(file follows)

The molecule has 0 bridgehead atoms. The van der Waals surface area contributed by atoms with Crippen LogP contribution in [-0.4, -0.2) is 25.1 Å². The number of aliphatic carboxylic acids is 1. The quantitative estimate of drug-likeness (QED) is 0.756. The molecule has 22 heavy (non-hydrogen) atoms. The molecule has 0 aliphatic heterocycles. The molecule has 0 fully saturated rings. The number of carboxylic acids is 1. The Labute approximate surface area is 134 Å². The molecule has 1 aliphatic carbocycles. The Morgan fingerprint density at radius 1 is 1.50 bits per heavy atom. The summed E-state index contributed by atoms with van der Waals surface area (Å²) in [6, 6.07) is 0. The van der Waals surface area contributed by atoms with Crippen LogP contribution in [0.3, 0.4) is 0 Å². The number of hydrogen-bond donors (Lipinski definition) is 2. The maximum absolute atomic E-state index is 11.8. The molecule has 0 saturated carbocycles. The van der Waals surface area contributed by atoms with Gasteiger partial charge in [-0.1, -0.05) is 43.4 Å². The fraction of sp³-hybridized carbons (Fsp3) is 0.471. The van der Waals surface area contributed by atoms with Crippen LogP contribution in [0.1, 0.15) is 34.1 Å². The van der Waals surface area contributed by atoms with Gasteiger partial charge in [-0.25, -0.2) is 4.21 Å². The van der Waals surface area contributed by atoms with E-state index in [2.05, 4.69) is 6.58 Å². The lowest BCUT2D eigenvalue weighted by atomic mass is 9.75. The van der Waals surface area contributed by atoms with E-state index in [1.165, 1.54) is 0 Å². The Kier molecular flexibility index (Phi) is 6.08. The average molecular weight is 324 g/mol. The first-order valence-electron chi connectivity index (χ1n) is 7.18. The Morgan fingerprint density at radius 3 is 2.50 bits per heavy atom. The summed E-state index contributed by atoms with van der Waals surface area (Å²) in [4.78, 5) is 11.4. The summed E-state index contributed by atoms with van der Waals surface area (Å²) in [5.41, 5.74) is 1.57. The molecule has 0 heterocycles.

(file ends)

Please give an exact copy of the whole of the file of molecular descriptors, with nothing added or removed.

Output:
The molecule has 0 bridgehead atoms. The van der Waals surface area contributed by atoms with Crippen LogP contribution in [-0.4, -0.2) is 25.1 Å². The number of aliphatic carboxylic acids is 1. The quantitative estimate of drug-likeness (QED) is 0.756. The molecule has 22 heavy (non-hydrogen) atoms. The molecule has 0 aliphatic heterocycles. The molecule has 0 fully saturated rings. The number of carboxylic acids is 1. The Labute approximate surface area is 134 Å². The molecule has 1 aliphatic carbocycles. The Morgan fingerprint density at radius 1 is 1.50 bits per heavy atom. The summed E-state index contributed by atoms with van der Waals surface area (Å²) in [6, 6.07) is 0. The van der Waals surface area contributed by atoms with Crippen LogP contribution in [0.3, 0.4) is 0 Å². The number of hydrogen-bond donors (Lipinski definition) is 2. The maximum absolute atomic E-state index is 11.8. The molecule has 0 saturated carbocycles. The van der Waals surface area contributed by atoms with Gasteiger partial charge in [-0.1, -0.05) is 43.4 Å². The fraction of sp³-hybridized carbons (Fsp3) is 0.471. The van der Waals surface area contributed by atoms with Crippen LogP contribution in [0.1, 0.15) is 34.1 Å². The van der Waals surface area contributed by atoms with Gasteiger partial charge in [-0.25, -0.2) is 4.21 Å². The van der Waals surface area contributed by atoms with E-state index in [2.05, 4.69) is 6.58 Å². The lowest BCUT2D eigenvalue weighted by atomic mass is 9.75. The van der Waals surface area contributed by atoms with E-state index in [1.165, 1.54) is 0 Å². The Kier molecular flexibility index (Phi) is 6.08. The average molecular weight is 324 g/mol. The first-order valence-electron chi connectivity index (χ1n) is 7.18. The Morgan fingerprint density at radius 3 is 2.50 bits per heavy atom. The summed E-state index contributed by atoms with van der Waals surface area (Å²) in [4.78, 5) is 11.4. The summed E-state index contributed by atoms with van der Waals surface area (Å²) in [5.41, 5.74) is 1.57. The molecule has 0 heterocycles.